Why the AJGA?

 

AJGA Winners past and present

After reading through all of this, you may ask yourself if the AJGA is worth it. While it is possible to play college golf without ever entering an AJGA tournament, there are still some worthwhile advantages to competing on this tour.

The AJGA is the largest junior golf stage, which allows you to test your skills against the best in the country. AJGA rankings are also one of the first places college coaches look for recruiting purposes. If you’re looking for college golf recruiting tips, like how to increase your Junior Golf Scoreboard ranking, the AJGA is a solid path.

Lastly, the roster of AJGA graduates on the PGA and LPGA Tours speaks for itself:

PGA Tour Graduates:

  • Tiger Woods
  • Sergio Garcia
  • Phil Mickelson
  • Dustin Johnson
  • Bubba Watson
  • Davis Love III
  • Rickie Fowler
  • Jordan Spieth
  • Justin Thomas
  • Daniel Berger
  • Stewart Cink
  • Keegan Bradley
  • Jason Dufner
  • Harris English
  • Bob Estes
  • Jim Furyk
  • Lucas Glover
  • Bill Haas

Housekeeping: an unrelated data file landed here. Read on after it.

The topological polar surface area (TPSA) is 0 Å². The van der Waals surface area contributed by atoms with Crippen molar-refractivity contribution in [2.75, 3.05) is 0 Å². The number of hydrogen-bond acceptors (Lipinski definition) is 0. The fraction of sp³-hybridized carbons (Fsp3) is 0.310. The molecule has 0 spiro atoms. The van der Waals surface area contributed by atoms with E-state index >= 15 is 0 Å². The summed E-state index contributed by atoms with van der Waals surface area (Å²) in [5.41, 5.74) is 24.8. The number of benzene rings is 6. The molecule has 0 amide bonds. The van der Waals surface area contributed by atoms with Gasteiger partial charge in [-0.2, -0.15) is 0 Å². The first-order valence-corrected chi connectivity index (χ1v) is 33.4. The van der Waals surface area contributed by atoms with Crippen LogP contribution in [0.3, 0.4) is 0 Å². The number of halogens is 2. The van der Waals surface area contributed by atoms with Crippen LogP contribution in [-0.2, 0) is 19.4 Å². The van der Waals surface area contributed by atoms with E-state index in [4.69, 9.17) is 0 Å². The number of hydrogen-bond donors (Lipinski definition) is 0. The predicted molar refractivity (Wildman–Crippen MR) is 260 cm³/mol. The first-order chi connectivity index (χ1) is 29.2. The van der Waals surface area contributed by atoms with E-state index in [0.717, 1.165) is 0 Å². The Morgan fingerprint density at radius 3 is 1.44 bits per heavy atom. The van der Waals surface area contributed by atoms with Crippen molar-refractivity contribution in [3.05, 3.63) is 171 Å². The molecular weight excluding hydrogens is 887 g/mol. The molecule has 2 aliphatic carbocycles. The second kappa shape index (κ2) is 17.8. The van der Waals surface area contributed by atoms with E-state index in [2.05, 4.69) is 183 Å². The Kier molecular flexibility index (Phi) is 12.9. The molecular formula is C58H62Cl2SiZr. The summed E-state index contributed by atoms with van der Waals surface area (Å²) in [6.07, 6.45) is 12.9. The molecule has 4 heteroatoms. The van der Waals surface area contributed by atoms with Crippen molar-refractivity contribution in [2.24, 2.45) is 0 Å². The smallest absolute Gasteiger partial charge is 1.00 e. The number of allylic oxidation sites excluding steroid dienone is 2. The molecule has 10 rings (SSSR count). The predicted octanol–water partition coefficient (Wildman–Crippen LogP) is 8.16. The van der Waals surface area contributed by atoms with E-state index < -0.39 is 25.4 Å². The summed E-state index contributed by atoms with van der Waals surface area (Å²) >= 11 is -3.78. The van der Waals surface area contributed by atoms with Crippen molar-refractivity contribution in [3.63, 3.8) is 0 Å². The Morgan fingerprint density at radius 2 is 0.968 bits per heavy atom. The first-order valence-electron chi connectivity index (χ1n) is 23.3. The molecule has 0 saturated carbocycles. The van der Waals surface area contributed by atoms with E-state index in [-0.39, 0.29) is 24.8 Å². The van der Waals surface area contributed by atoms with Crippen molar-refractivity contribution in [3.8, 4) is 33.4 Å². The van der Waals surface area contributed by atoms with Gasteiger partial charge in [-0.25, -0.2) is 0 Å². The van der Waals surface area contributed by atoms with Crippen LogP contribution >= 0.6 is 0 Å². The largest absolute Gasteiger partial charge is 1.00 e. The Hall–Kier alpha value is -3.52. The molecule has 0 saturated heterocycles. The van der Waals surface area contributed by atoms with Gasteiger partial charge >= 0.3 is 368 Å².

• Russell Henley
  • Morgan Hoffmann
  • J.B. Holmes
  • Charles Howell III
  • Matt Kuchar
  • Zach Johnson
  • Justin Leonard
  • Hunter Mahan
  • Steve Marino
  • Ryan Moore
  • Sean O’Hair
  • Patrick Reed
  • Webb Simpson
  • Brandt Snedeker
  • Scott Stallings
  • David Toms
  • Gary Woodland
  • Scott Verplank.


LPGA Tour Graduates:

  • Paula Creamer
  • Inbee Park
  • Morgan Pressel
  • Brittany Lang
  • Stacy Lewis
  • Alison Lee
  • Brittany Lincicome
  • Katie Futcher
  • Julieta Granada
  • Pat Hurst
  • Vicky Hurst
  • Jennifer Johnson
  • Ariya Jutanugarn
  • Moriya Jutanugarn
  • Cristie Kerr
  • I.K. Kim
  • Paige Mackenzie
  • Kristy McPherson
  • Wendy Ward

Navigating the AJGA can be difficult, but if you really want to sign that National Letter of Intent (NLI), it’s an important path to take. That’s why Junior Golf Hub sponsors their Preview Series – we believe in their mission and quality of competition to produce some of the best golfers in the world. Enjoy the multi-year journey and watch your golf game flourish to new heights.